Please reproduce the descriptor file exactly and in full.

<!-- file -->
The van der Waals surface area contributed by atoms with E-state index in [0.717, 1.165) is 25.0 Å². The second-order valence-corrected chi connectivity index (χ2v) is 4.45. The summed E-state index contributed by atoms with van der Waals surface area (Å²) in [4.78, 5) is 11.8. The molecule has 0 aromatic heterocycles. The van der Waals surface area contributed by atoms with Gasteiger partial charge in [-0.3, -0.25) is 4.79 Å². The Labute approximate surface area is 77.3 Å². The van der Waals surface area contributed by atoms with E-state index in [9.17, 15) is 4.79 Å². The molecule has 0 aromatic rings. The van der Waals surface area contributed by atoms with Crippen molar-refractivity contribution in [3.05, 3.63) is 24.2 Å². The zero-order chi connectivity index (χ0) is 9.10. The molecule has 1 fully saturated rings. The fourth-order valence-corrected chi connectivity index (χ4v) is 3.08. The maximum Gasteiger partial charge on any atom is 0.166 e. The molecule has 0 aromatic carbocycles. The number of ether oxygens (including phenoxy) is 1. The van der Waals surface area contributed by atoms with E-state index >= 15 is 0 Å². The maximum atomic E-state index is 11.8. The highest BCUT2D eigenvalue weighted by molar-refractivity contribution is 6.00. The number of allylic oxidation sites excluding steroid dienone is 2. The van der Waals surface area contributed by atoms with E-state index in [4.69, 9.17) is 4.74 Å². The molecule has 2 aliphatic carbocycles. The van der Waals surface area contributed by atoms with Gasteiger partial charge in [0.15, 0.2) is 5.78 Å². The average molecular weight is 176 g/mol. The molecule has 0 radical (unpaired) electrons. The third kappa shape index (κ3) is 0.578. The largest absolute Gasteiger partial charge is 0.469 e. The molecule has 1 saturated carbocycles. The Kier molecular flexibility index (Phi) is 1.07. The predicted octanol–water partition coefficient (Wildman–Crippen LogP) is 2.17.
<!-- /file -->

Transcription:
The van der Waals surface area contributed by atoms with E-state index in [0.717, 1.165) is 25.0 Å². The second-order valence-corrected chi connectivity index (χ2v) is 4.45. The summed E-state index contributed by atoms with van der Waals surface area (Å²) in [4.78, 5) is 11.8. The molecule has 0 aromatic heterocycles. The van der Waals surface area contributed by atoms with Gasteiger partial charge in [-0.3, -0.25) is 4.79 Å². The Labute approximate surface area is 77.3 Å². The van der Waals surface area contributed by atoms with E-state index in [9.17, 15) is 4.79 Å². The molecule has 0 aromatic rings. The van der Waals surface area contributed by atoms with Crippen molar-refractivity contribution in [3.05, 3.63) is 24.2 Å². The zero-order chi connectivity index (χ0) is 9.10. The molecule has 1 fully saturated rings. The fourth-order valence-corrected chi connectivity index (χ4v) is 3.08. The maximum Gasteiger partial charge on any atom is 0.166 e. The molecule has 0 aromatic carbocycles. The number of ether oxygens (including phenoxy) is 1. The van der Waals surface area contributed by atoms with E-state index >= 15 is 0 Å². The maximum atomic E-state index is 11.8. The highest BCUT2D eigenvalue weighted by molar-refractivity contribution is 6.00. The number of allylic oxidation sites excluding steroid dienone is 2. The van der Waals surface area contributed by atoms with E-state index in [4.69, 9.17) is 4.74 Å². The molecule has 2 aliphatic carbocycles. The van der Waals surface area contributed by atoms with Gasteiger partial charge in [0.15, 0.2) is 5.78 Å². The average molecular weight is 176 g/mol. The molecule has 0 radical (unpaired) electrons. The third kappa shape index (κ3) is 0.578. The largest absolute Gasteiger partial charge is 0.469 e. The molecule has 1 saturated carbocycles. The Kier molecular flexibility index (Phi) is 1.07. The predicted octanol–water partition coefficient (Wildman–Crippen LogP) is 2.17.